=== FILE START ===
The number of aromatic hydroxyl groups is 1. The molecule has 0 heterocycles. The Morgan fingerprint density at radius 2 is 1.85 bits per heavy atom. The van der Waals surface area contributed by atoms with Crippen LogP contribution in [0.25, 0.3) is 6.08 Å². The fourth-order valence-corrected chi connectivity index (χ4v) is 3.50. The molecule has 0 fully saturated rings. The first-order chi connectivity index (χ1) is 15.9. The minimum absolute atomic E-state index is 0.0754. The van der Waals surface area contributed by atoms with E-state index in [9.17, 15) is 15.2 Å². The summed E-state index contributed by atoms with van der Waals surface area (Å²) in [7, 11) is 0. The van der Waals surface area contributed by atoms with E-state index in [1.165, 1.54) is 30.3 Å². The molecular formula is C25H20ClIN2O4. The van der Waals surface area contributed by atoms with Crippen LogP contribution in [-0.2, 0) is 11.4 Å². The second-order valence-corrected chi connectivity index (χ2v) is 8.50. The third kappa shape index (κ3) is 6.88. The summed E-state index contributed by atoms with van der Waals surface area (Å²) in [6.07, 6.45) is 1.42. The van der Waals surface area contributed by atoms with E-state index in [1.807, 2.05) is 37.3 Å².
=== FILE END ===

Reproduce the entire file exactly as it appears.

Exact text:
The number of aromatic hydroxyl groups is 1. The molecule has 0 heterocycles. The Morgan fingerprint density at radius 2 is 1.85 bits per heavy atom. The van der Waals surface area contributed by atoms with Crippen LogP contribution in [0.25, 0.3) is 6.08 Å². The fourth-order valence-corrected chi connectivity index (χ4v) is 3.50. The molecule has 0 fully saturated rings. The first-order chi connectivity index (χ1) is 15.9. The minimum absolute atomic E-state index is 0.0754. The van der Waals surface area contributed by atoms with E-state index in [9.17, 15) is 15.2 Å². The summed E-state index contributed by atoms with van der Waals surface area (Å²) in [7, 11) is 0. The van der Waals surface area contributed by atoms with E-state index in [1.165, 1.54) is 30.3 Å². The molecular formula is C25H20ClIN2O4. The van der Waals surface area contributed by atoms with Crippen LogP contribution in [-0.2, 0) is 11.4 Å². The second-order valence-corrected chi connectivity index (χ2v) is 8.50. The third kappa shape index (κ3) is 6.88. The summed E-state index contributed by atoms with van der Waals surface area (Å²) in [6.07, 6.45) is 1.42. The van der Waals surface area contributed by atoms with E-state index in [1.807, 2.05) is 37.3 Å².